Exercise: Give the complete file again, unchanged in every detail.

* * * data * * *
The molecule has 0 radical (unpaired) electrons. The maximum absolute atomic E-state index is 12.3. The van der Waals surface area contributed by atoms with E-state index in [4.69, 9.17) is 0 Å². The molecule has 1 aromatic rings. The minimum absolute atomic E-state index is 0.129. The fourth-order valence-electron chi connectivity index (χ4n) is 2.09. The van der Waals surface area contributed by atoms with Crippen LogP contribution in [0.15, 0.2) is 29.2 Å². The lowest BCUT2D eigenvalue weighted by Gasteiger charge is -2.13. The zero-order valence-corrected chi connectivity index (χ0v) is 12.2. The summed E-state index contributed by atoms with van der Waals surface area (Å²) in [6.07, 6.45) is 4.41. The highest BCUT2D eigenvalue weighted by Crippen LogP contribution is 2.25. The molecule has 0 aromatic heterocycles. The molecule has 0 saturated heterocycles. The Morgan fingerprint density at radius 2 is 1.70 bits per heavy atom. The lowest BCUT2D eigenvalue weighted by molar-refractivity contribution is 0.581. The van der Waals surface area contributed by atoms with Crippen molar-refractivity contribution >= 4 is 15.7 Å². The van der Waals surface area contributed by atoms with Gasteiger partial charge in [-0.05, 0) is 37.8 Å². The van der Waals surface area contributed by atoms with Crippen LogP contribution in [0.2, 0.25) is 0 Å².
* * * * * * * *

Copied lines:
The molecule has 0 radical (unpaired) electrons. The maximum absolute atomic E-state index is 12.3. The van der Waals surface area contributed by atoms with E-state index in [4.69, 9.17) is 0 Å². The molecule has 1 aromatic rings. The minimum absolute atomic E-state index is 0.129. The fourth-order valence-electron chi connectivity index (χ4n) is 2.09. The van der Waals surface area contributed by atoms with Crippen LogP contribution in [0.15, 0.2) is 29.2 Å². The lowest BCUT2D eigenvalue weighted by Gasteiger charge is -2.13. The zero-order valence-corrected chi connectivity index (χ0v) is 12.2. The summed E-state index contributed by atoms with van der Waals surface area (Å²) in [6.07, 6.45) is 4.41. The highest BCUT2D eigenvalue weighted by Crippen LogP contribution is 2.25. The molecule has 0 aromatic heterocycles. The molecule has 0 saturated heterocycles. The Morgan fingerprint density at radius 2 is 1.70 bits per heavy atom. The lowest BCUT2D eigenvalue weighted by molar-refractivity contribution is 0.581. The van der Waals surface area contributed by atoms with Crippen molar-refractivity contribution >= 4 is 15.7 Å². The van der Waals surface area contributed by atoms with Gasteiger partial charge in [-0.05, 0) is 37.8 Å². The van der Waals surface area contributed by atoms with Crippen LogP contribution in [0.2, 0.25) is 0 Å².